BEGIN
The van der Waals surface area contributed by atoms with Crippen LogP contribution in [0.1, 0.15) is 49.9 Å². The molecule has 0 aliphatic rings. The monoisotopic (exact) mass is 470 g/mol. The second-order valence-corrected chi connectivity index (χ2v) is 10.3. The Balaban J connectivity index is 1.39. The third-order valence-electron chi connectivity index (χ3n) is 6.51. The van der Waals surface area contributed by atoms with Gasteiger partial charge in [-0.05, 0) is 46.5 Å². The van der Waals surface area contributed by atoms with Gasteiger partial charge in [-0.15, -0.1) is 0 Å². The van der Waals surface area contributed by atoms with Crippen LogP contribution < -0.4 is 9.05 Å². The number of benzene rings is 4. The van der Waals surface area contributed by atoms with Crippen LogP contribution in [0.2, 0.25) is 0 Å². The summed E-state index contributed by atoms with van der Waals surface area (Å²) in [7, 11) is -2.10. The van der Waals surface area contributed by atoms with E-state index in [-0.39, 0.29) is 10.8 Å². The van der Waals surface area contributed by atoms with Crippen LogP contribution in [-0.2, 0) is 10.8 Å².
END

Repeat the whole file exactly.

The van der Waals surface area contributed by atoms with Crippen LogP contribution in [0.1, 0.15) is 49.9 Å². The molecule has 0 aliphatic rings. The monoisotopic (exact) mass is 470 g/mol. The second-order valence-corrected chi connectivity index (χ2v) is 10.3. The Balaban J connectivity index is 1.39. The third-order valence-electron chi connectivity index (χ3n) is 6.51. The van der Waals surface area contributed by atoms with Gasteiger partial charge in [-0.05, 0) is 46.5 Å². The van der Waals surface area contributed by atoms with Gasteiger partial charge in [-0.15, -0.1) is 0 Å². The van der Waals surface area contributed by atoms with Crippen LogP contribution < -0.4 is 9.05 Å². The number of benzene rings is 4. The van der Waals surface area contributed by atoms with Crippen LogP contribution in [0.2, 0.25) is 0 Å². The summed E-state index contributed by atoms with van der Waals surface area (Å²) in [7, 11) is -2.10. The van der Waals surface area contributed by atoms with E-state index in [-0.39, 0.29) is 10.8 Å². The van der Waals surface area contributed by atoms with Crippen LogP contribution in [-0.2, 0) is 10.8 Å².